Today, if you want to market your writing, and books, using image marketing is essential to get attention.
This brings up the thorny topic of the copyright of images. Someone ALWAYS owns an image — yes, even those images labelled “free.” Over the past weeks, I’ve received messages from writers who assumed that “free” meant “free.”
It’s worth taking a few moments BEFORE you use an image, so that you know that you’ve licensed the image appropriately.
Image marketing: did you create the image? You (maybe) own the copyright
The only time you can use an image in any way you choose is if you created the image. On the other hand, if someone paid you to take an image, they own the copyright to the image.
You may have:
• Taken the photo… but if the photo contains recognizable people, you must obtain a photo release from them. You can do an online search for “photo release form” and you’ll find many examples;
• Drawn an illustration, which is all your own work, not a copy of someone else’s. (Nor is your illustration a drawing of anyone recognizable — celebrities “own” their own images. They’ve copyrighted themselves, if you like…)
Someone always OWNS an image
When you use an image, no matter where you get it from, someone owns the copyright to that image. Yes, even if the image is labelled “free.”
I’ve lost count of the numbers of bloggers who’ve messaged me after they received a “cease and desist” letter, or an invoice from a copyright holder for anywhere between $200 and $10,000 for ONE image… all because they trusted the word “free.”
As we’ve said, whenever you find an image, someone owns it.
I’m as frugal as anyone else, but I hate hassle. Therefore, I get my images from stock photo libraries, from which I license images. My images cost me from a dollar upwards each.
Or I snap the photo myself.
VITAL: the first thing you must do, before you pay for and download an image, is check the website’s image licensing terms.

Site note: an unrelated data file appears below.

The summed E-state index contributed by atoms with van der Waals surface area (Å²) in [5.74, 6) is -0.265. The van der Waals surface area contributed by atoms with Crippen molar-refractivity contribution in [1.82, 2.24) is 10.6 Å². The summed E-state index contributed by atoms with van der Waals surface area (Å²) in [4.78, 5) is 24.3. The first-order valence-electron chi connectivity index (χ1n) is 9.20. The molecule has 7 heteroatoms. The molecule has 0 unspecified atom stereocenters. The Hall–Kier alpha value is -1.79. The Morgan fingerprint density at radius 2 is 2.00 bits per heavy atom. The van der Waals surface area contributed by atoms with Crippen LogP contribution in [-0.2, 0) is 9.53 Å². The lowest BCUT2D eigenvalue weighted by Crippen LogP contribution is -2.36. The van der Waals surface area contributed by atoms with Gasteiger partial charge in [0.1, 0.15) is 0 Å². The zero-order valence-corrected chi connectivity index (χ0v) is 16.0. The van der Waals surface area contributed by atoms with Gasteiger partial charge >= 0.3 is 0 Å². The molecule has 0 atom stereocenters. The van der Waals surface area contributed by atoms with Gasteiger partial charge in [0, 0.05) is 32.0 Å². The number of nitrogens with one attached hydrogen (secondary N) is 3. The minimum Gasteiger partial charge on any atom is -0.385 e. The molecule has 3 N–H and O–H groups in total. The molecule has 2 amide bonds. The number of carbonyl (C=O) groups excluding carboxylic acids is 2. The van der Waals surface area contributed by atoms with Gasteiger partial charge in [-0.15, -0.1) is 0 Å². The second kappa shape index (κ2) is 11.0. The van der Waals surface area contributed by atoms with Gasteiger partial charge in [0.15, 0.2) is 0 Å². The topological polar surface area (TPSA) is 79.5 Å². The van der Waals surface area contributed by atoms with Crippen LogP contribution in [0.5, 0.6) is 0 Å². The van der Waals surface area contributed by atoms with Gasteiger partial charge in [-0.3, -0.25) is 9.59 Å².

Let’s look at examples of licensing terms from image libraries.
The all-important image license: check which rights you’ve licensed when you “buy” an image
When you “buy” an image, you’re not buying an image, you’re obtaining a license to use it. The copyright to the image remains with the image’s creator — or the current license holder, if the seller bought all rights to the image.
I subscribe to Adobe Stock, but before I subscribed, I checked out Adobe’s Standard License terms.
(A) Subject to your compliance with the Terms, if you have purchased a Standard License, then we grant you a non-exclusive, perpetual, worldwide, non-sublicensable, non-transferable license to use, reproduce, modify, or display the Work, up to 500,000 times as further described in section 3.1(B)(1), (‘‘Standard License’’) for:
(1) marketing, promotional, internal presentation or decoration purposes;
(2) digital productions such as websites, mobile advertising, mobile applications, e-cards, e-publications (e-books, e-magazines, blogs, etc.); and
(3) personal or non-commercial uses.
Another image license example
I’ve used Dreamstime for years. From the site:
If you want to download and use our images, you should know:
Our standard license agreement is the Royalty-Free license which means you pay for the image only once and then you can use the image as many times as you like, with just a few restrictions. This is a one-person license and can be used only by the account owner or his employee, for the company’s own projects or clients and cannot be transmitted to another party. Royalty Free licensed images can be used on websites, TV-programmes, for educational projects, in magazines, newspapers, books or booklets, covers for books, flyers, games and any advertising and promotional materials, in either printed or electronic media. This list is not exhaustive. Please email support using the contact form if you have doubts or questions.
Indie author image providers: Period Images’ license
Are you hunting for images for book covers? Period Images has a great selection of photos suitable for historical novels.
Our images are primarily for Book Covers, book-related Promotional Materials, and permitted Artwork only.
Our photos and licenses may not be used for, and by individuals/businesses/websites/magazines or publications/film or video production engaged in pornography, sex trade, illegal activities, and similar industries.
1.) Web License $8.95 (One-time use, small size)
Single use, e-book cover only (not for paperback books. May not be used for more than one ebook cover)
Image marketing: to sum up, before you use an image…
Important: always read the FULL rights you’re licensing, before you use an image.
Also, avoid using “free” images, if you can. If you can’t, download the website’s terms, and keep them.
You never know when a copyright holder will remove his image from a free site. The copyright holder may decide that he wants payment for that “free” image. You’ll have no way of knowing that you’re now using the image illegally. Until of course, you receive a lawyer’s letter, or an invoice from the copyright holder.
Image marketing is powerful, and effective. However, you do need to be wary when you use an image, whether it’s for a book cover, a blog post, or for any other reason.
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